Q: You once said, ďThis Islam thing is the biggest thing I ever did, and itís the hardest thing I ever did," about your previous documentary, Islam: Empire of Faith. How does that experience compare with Cities of Light?
RG:
The two projects are very different, each with different challenges. In a way, Islam: Empire of Faith, which covered a thousand years of history largely unknown to most Americans, was a broad overview of a history that took place all over the world. This film is a more focused story, though it also covers a large sweep of time. I feel a real responsibility about this new project, because I think the ideas in it are very, very important and I think making these ideas engaging in a television context and accessible to a large audience will be the biggest challenge.

Q: Have you received any criticism for choosing to participate in the making of Cities of Light?
RG:
No, though some people have been surprised at my working on the story because itís importance was not clear to them. Part of my job will be to make sure people understand why this history is important.

Q: What is most enlightening about this documentary?
RG:
I think a lot of us feel kind of hopeless about the upheavals going on in the world today, and the mistakes that are being made in dealing with them. What is enlightening about this film is that it shows people of different faiths and value systems not only can live together, but that they have lived together, with great cultural benefit to everyone. But it is also a cautionary tale, in that diverse cultures must be nurtured or the forces of absolutism and fundamentalism -- from all sides -- will destroy them.

Q: What would you say is the most amazing about this documentary's production?
RG:
Well, we are combining very large scale, feature-film style re-enactments with documentary footage of the great Islamic architecture and the beautiful landscapes of Spain. I think this will give us a wonderful visual and emotional platform to help examine the important ideas that are at the center of the story. And, some of the most important scholars on the subject will illuminate these ideas.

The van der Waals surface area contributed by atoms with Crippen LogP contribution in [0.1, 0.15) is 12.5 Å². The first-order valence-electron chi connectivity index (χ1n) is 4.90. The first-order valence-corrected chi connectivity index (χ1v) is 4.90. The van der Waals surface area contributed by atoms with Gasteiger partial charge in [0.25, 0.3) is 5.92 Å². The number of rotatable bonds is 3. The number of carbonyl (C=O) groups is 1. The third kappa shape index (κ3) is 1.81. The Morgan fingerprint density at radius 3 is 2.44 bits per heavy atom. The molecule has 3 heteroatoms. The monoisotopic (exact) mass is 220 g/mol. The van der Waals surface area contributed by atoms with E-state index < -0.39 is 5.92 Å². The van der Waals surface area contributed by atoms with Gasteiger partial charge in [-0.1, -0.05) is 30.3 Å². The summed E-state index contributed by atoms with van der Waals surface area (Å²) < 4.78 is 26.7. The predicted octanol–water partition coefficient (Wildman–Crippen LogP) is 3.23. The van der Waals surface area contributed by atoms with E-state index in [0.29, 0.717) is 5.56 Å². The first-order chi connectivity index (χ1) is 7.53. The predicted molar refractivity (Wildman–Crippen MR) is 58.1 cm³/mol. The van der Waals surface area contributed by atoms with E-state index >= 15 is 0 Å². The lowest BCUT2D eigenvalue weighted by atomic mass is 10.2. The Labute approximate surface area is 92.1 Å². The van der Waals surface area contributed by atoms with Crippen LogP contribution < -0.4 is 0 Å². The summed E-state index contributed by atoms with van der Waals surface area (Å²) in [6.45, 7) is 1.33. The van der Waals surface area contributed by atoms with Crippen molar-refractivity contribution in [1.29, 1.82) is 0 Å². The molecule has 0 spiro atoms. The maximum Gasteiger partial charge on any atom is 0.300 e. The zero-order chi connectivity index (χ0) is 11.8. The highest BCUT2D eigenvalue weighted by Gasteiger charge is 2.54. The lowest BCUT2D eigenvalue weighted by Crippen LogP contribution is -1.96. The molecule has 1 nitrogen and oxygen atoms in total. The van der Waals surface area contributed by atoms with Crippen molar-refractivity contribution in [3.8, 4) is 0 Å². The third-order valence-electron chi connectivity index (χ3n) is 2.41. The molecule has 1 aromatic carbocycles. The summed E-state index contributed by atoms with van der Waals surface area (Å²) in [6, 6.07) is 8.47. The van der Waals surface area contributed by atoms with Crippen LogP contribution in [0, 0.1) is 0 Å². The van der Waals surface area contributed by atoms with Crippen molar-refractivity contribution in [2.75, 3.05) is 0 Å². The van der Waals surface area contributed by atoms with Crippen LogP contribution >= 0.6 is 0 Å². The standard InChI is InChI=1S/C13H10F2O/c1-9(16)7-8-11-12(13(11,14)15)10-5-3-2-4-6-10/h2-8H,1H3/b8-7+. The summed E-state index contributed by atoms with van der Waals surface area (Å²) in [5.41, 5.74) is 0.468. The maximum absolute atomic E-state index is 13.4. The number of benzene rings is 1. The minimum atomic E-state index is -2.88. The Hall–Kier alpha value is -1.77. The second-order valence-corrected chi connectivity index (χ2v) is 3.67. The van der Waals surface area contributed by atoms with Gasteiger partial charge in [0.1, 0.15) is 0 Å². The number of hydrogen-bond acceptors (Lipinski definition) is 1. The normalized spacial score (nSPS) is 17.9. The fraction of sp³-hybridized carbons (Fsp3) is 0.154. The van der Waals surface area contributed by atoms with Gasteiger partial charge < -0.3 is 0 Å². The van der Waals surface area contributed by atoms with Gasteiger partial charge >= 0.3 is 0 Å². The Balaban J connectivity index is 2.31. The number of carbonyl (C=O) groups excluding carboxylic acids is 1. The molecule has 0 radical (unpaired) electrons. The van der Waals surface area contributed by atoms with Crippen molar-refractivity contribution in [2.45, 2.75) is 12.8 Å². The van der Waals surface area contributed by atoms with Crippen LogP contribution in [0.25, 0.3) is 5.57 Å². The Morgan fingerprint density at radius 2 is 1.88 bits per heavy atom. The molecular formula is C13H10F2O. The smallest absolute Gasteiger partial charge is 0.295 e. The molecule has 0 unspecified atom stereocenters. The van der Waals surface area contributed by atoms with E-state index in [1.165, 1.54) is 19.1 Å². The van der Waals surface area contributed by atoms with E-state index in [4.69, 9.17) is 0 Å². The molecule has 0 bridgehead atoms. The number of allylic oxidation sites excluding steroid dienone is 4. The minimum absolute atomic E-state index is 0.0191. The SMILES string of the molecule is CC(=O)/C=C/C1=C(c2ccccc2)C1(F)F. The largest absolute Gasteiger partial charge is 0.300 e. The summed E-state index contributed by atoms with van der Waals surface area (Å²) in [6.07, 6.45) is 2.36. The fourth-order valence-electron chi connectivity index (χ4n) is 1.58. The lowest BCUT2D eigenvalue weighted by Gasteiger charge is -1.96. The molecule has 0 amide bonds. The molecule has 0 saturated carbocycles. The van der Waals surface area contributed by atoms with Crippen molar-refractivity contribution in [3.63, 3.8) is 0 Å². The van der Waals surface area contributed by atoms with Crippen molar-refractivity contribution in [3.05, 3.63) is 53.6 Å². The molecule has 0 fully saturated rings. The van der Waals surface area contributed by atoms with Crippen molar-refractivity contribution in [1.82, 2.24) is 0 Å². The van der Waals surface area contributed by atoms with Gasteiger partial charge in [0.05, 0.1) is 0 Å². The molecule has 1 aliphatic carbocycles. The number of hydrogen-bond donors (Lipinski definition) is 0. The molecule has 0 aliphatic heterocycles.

Q: When filming the documentary, Lost Empire of Tiawanaku, you unclipped your camera and jumped right into the scene. Did you play as active a role when filming Cities of Light?
RG:
Iím a pretty active director, and I seem to spend a lot of time jumping up from the monitor or running into the set to move people or things around or to act out the action I want to take place. Sometimes, when working with the stunt men for a battle scene, for instance, we get pretty physical trying to figure out the best way to make the scene work. But I have always enjoyed working this way.

Q: How has learning about the cultural treasures of Spain influenced your perception of a world that is now so often plagued by violence, corruption, and disharmony existing between peoples?
RG:
One cannot fail to be deeply moved by the interior space of the Alhambra in Granada, to see the extraordinary richness and beauty of this great Islamic palace, and to understand that it is only a shadow, a ghost of what once was. All of its beauty, its tremendous sophistication, could not save the culture that created it. The forces that eventually brought Islamic Spain to its sad end are with us today, and they are no less dangerous. Violent bigotry, absolutism, simple ignorance and disrespect, fundamentalism -- all of these dark facets of the human heart are at work today in extreme margins of the Christian, Muslim, and Jewish world communities -- or any other faith community, for that matter. We must learn to understand what a terrible cost these dark forces can bring and how we can guard against them.

Q: What is your perception of the Islamic Spain that once existed?
RG:
It was a wonderful and complex time and place. It was not without flaws, not without violence and problems, but at its best, at its richest, it was truly a bright light in what was largely a dark and ignorant Medieval landscape. Its loss is one of the great tragedies in history.

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DISCLAIMER: This purpose of this website is to provide supplemental information to the Cities of Light film and is not intended as a scholarly or academic resource. For scholars' sources, see the Recommended Readings section on this site. Articles reprinted from other sources reflect the views and opinions of the authors, and may not necessarily mirror those of UPF.